The ideal score on the quantitative sections of the GRE or GMAT for a data science graduate program applicant falls within the top 85th percentile. To reach that score, it’s important to fully understand the best options for preparing for the exam, as well as how the exam will look.
The Graduate Record Exam (GRE) general test quantitative reasoning section evaluates the following:
- Arithmetic topics including factorization, roots, integers, and exponents
- Data analysis including standard deviation, permutations, probabilities, interquartile range, and statistics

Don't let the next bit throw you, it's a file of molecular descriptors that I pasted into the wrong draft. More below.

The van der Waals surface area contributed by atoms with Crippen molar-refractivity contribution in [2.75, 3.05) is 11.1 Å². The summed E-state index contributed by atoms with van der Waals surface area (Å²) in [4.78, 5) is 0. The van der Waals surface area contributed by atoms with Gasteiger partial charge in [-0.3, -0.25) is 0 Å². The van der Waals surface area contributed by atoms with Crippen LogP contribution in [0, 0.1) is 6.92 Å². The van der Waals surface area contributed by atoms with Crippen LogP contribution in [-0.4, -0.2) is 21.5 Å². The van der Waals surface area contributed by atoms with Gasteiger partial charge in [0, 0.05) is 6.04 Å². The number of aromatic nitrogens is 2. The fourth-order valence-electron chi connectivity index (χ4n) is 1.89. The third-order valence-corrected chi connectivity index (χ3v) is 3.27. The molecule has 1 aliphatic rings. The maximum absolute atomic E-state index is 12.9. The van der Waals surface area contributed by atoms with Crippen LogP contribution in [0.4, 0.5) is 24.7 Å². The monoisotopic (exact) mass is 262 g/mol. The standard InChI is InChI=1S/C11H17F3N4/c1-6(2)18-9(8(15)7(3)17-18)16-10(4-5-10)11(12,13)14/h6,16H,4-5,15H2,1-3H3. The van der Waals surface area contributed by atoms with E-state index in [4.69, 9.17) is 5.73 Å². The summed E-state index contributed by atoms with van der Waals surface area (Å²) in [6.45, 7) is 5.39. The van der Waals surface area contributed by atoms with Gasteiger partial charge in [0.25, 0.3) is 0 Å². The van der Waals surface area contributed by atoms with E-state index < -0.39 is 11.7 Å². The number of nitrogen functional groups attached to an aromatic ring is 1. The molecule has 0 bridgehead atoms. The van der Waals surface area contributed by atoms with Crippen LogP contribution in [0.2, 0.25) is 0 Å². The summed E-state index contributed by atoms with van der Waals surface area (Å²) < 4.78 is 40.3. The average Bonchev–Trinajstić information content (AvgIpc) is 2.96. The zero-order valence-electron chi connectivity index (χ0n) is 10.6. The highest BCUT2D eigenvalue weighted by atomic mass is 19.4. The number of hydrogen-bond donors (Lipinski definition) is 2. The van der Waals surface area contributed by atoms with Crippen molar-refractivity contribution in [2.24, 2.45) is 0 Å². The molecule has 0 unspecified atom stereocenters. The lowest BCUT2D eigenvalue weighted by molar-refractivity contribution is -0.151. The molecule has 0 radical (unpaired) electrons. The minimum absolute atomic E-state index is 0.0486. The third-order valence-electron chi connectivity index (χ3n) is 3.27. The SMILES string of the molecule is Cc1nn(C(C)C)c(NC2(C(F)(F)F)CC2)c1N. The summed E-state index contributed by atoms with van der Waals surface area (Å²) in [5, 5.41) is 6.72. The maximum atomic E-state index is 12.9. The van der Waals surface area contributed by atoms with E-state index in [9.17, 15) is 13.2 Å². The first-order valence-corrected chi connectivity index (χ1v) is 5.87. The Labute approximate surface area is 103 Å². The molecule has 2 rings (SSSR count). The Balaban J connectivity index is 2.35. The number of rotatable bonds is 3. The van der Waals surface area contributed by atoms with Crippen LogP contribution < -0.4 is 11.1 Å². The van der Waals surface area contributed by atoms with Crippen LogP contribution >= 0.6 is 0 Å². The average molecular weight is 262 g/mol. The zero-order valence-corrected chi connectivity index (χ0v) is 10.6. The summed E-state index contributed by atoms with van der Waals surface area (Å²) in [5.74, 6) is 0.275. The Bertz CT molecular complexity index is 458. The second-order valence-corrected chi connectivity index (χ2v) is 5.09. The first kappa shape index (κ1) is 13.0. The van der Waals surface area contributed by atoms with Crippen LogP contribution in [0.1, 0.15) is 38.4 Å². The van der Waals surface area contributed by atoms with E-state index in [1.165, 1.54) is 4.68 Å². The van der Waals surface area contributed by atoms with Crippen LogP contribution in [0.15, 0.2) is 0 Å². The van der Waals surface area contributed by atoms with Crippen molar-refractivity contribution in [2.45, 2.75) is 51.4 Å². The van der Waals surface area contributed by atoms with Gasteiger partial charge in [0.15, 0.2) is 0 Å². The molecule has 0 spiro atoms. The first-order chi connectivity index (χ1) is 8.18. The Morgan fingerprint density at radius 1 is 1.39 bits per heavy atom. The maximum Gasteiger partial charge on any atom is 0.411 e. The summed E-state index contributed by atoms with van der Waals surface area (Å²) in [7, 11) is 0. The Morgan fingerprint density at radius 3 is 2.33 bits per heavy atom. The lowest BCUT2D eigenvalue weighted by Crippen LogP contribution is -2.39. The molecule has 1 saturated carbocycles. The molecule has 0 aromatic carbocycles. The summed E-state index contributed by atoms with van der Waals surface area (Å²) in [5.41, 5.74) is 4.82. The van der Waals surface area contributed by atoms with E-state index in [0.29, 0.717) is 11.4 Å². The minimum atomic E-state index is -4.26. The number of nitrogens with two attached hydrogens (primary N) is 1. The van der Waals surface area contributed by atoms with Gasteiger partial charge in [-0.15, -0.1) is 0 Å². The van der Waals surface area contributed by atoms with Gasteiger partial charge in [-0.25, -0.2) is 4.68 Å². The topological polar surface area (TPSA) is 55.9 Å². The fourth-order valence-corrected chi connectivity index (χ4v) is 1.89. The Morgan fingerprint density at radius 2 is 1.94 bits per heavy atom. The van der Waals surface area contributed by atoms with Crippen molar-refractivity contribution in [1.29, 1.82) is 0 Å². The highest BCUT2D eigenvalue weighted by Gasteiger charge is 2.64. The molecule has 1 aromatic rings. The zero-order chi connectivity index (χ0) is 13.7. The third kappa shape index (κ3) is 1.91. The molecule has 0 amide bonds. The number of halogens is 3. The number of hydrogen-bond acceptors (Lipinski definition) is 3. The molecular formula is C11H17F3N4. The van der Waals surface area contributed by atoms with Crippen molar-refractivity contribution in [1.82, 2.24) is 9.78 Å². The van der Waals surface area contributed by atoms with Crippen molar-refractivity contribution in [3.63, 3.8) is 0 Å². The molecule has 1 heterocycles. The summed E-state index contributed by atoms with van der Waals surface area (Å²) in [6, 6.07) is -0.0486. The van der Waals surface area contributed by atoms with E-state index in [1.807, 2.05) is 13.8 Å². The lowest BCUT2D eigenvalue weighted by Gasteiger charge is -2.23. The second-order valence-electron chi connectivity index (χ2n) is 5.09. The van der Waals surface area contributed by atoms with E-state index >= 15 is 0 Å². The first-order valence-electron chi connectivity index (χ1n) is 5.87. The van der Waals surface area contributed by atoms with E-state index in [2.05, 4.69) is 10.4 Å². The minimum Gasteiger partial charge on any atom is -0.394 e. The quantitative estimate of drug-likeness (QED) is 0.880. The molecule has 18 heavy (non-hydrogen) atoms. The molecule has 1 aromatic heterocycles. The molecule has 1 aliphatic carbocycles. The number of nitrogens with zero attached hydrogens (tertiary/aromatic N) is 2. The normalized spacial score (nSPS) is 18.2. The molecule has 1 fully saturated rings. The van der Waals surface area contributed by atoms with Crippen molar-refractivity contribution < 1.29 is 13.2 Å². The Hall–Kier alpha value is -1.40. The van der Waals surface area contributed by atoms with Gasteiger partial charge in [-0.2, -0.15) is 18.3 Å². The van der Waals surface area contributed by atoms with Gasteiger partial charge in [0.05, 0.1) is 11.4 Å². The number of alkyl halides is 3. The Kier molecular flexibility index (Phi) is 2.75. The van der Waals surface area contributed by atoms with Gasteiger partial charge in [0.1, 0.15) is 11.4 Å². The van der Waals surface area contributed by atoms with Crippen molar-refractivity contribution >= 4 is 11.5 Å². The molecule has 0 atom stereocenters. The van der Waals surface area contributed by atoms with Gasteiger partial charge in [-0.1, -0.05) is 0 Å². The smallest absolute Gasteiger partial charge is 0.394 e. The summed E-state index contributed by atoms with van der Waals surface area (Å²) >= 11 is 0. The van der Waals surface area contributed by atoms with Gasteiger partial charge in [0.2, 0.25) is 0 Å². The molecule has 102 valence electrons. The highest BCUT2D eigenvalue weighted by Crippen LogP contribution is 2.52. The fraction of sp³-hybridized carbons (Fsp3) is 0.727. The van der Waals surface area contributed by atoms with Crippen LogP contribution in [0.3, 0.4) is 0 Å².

- Algebraic topics including functions, linear and quadratic equations, graphing, and algebraic functions
- Geometry topics including the properties of polygons, quadrilaterals, triangles, and circles, and the Pythagorean theorem
Next, the Graduate Management Admissions Test, or GMAT, has a quantitative section designed to test data analysis skills. There are 37 questions, and it must be completed in 75 minutes. Practice exams are offered by Princeton Review and Veritas Prep.
Filling in Gaps in Functional Knowledge with MOOCs and Bridge Courses
There are two options for filling gaps in functional knowledge in preparation for data science coursework at the graduate level.
First, MOOCs, or Massive Open Online Courses, are typically offered in areas like programming and the quantitative disciplines of statistics and mathematics. MOOCs can be very useful for data science graduate program applicants even if they have the necessary experience, as they are a great way to refresh prior experience and knowledge.